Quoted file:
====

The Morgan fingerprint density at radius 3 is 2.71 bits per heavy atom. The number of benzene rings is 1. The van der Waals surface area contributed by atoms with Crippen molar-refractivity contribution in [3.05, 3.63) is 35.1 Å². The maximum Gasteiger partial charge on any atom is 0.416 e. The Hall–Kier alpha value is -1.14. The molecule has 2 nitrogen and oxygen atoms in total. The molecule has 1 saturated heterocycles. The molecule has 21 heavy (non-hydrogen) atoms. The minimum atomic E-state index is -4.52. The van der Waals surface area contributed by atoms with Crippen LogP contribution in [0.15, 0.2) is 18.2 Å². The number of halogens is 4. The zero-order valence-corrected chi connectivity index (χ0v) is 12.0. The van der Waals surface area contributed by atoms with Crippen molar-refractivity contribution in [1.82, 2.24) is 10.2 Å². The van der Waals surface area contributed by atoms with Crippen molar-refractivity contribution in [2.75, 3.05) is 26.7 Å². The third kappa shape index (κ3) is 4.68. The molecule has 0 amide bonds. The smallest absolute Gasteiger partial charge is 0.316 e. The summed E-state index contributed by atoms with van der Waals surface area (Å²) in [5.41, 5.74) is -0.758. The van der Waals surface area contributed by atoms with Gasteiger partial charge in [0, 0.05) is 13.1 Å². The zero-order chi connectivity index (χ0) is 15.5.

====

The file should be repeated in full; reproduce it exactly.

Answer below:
The Morgan fingerprint density at radius 3 is 2.71 bits per heavy atom. The number of benzene rings is 1. The van der Waals surface area contributed by atoms with Crippen molar-refractivity contribution in [3.05, 3.63) is 35.1 Å². The maximum Gasteiger partial charge on any atom is 0.416 e. The Hall–Kier alpha value is -1.14. The molecule has 2 nitrogen and oxygen atoms in total. The molecule has 1 saturated heterocycles. The molecule has 21 heavy (non-hydrogen) atoms. The minimum atomic E-state index is -4.52. The van der Waals surface area contributed by atoms with Crippen LogP contribution in [0.15, 0.2) is 18.2 Å². The number of halogens is 4. The zero-order valence-corrected chi connectivity index (χ0v) is 12.0. The van der Waals surface area contributed by atoms with Crippen molar-refractivity contribution in [1.82, 2.24) is 10.2 Å². The van der Waals surface area contributed by atoms with Crippen molar-refractivity contribution in [2.75, 3.05) is 26.7 Å². The third kappa shape index (κ3) is 4.68. The molecule has 0 amide bonds. The smallest absolute Gasteiger partial charge is 0.316 e. The summed E-state index contributed by atoms with van der Waals surface area (Å²) in [5.41, 5.74) is -0.758. The van der Waals surface area contributed by atoms with Gasteiger partial charge in [0, 0.05) is 13.1 Å². The zero-order chi connectivity index (χ0) is 15.5.